The Ministry of Health has urged the public to be calm following the death of a 26-year-old man from Lassa fever last week.
The deceased was on admission at the Tema General Hospital with general body weakness, severe headaches and profuse vomiting of blood clots.
Prior to his admission, he was said to have traveled through the Eastern, Volta and Brong Ahafo Regions but finally settled at Ashaiman for about a month.
Head of Public Relations Unit at the Ghana Health Service, Rebecca Ackwuonu, told Citi News the Ministry of Health is mounting a strict surveillance on people the deceased came into contact with prior to his brief stay at the Tema General Hospital.
“He settled in Ashaiman for about a month trying to look for a job, and the incubation is between two and twenty-one days, so we are limiting it to Tema and Ashaiman, and we have started contacting people already, our surveillance department is doing that now,” she said.
The Ministry said it has already supervised the burial of the deceased.
Ghana was alerted of the disease recently following an outbreak in Nigeria. The World Health Organization (WHO), has said it is teaming up with national and international health agencies to tackle what has been noted to be the country’s biggest outbreak.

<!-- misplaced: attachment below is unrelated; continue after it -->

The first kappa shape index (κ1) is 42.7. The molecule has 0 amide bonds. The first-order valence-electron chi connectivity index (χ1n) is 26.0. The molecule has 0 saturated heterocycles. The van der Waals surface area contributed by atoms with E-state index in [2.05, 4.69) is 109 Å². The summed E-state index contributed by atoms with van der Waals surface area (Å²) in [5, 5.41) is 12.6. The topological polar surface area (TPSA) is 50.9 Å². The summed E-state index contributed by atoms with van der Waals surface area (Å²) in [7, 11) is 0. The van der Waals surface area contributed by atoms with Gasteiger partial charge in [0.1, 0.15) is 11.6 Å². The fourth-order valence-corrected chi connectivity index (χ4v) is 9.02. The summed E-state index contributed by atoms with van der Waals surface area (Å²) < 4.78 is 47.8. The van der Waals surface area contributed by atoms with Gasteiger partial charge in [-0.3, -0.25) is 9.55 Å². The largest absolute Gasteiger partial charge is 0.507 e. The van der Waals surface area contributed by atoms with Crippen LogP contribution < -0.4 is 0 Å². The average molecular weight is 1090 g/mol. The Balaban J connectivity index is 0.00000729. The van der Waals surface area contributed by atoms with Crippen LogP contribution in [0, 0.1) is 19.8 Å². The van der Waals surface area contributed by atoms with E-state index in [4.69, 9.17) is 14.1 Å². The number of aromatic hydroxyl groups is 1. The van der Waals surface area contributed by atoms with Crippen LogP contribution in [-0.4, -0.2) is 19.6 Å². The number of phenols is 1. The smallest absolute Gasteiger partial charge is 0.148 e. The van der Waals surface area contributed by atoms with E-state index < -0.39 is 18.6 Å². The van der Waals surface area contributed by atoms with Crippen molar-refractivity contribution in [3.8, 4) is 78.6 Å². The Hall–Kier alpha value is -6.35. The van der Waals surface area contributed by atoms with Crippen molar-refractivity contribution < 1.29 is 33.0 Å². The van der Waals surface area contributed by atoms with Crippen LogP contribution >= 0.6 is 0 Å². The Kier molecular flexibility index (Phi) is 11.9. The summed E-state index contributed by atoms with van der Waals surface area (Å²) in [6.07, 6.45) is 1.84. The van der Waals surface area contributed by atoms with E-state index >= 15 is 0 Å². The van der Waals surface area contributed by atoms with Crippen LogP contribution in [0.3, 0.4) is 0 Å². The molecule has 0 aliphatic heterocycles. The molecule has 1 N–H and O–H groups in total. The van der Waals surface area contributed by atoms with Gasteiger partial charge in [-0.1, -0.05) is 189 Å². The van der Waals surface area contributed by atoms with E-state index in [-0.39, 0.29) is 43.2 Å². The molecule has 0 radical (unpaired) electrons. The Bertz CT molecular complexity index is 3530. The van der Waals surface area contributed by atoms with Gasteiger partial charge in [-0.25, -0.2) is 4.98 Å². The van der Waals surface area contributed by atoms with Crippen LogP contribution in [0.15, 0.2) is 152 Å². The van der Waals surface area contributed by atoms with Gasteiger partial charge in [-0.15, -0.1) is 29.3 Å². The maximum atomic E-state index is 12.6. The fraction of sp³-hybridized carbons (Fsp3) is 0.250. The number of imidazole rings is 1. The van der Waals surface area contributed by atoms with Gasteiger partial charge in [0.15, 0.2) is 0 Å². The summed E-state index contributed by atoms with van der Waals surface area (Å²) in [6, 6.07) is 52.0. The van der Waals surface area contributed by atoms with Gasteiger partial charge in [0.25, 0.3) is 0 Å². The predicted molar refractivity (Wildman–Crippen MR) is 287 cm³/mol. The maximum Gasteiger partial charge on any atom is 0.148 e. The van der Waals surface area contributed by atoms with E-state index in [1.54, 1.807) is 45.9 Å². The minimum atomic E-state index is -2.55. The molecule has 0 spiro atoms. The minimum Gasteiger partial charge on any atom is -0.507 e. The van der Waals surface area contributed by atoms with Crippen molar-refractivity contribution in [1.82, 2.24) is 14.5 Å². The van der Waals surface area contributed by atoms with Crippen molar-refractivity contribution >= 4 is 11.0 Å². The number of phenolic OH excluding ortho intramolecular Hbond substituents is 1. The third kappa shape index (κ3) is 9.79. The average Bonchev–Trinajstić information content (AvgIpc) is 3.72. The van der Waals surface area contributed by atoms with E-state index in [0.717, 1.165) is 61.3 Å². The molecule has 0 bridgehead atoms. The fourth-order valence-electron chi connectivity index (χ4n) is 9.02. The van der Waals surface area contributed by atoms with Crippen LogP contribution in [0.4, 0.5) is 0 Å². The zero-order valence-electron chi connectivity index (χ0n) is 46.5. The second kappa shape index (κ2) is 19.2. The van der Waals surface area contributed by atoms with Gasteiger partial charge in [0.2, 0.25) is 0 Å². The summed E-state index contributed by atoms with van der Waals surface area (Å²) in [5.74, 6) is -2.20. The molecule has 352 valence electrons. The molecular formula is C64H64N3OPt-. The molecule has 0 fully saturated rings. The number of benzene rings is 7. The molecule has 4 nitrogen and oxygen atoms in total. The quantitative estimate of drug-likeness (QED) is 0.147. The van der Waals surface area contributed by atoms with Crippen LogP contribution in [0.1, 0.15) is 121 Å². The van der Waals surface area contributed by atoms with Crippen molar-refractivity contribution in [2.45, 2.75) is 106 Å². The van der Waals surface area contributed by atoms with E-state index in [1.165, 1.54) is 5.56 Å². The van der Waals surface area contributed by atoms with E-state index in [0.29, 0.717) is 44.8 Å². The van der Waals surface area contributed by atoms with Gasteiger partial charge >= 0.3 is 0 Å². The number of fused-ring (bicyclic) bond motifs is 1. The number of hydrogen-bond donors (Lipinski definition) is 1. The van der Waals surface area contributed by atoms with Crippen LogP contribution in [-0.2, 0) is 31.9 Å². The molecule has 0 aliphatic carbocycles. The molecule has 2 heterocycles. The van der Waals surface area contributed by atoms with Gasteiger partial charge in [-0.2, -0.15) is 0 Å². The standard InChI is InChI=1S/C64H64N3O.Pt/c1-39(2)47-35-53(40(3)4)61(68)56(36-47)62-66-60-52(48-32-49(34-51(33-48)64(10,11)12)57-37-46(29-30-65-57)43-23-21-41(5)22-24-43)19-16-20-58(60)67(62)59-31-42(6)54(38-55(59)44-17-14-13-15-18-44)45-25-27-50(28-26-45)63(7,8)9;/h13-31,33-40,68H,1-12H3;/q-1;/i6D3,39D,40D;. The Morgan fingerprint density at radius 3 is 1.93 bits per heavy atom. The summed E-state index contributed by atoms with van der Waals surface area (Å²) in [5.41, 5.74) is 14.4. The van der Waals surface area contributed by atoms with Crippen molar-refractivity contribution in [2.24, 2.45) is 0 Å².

The latest figures show 1,081 suspected cases of the disease, including 90 deaths.
This number is more than the 305 cases reported all of last year in Nigeria.
Authorities of the Ghana Health Service have told Citi News they are currently in a meeting to find a solution to the outbreak.
General information on Lass fever
Lassa fever is an Acute Viral Haemorrhagic Fever illness which is endemic in West Africa. The incubation period is 6-21 days.
The onset of the fever has non-specific signs and symptoms but fever, general weakness and malaise have been noted in its early stages.
This is followed by headaches, sore throat, muscle pain, chest pain, vomiting, diarrhoea and abdominal pains.
Severe cases may progress to show facial swelling, and bleeding.
Shock, seizures, disorientation, and coma may be seen in the late stages.
About 80 % of Lassa Fever infections are mild or asymptomatic.
WHO has said the best way to prevent the disease is by promoting good community hygiene to discourage rodents that spread the disease from entering homes.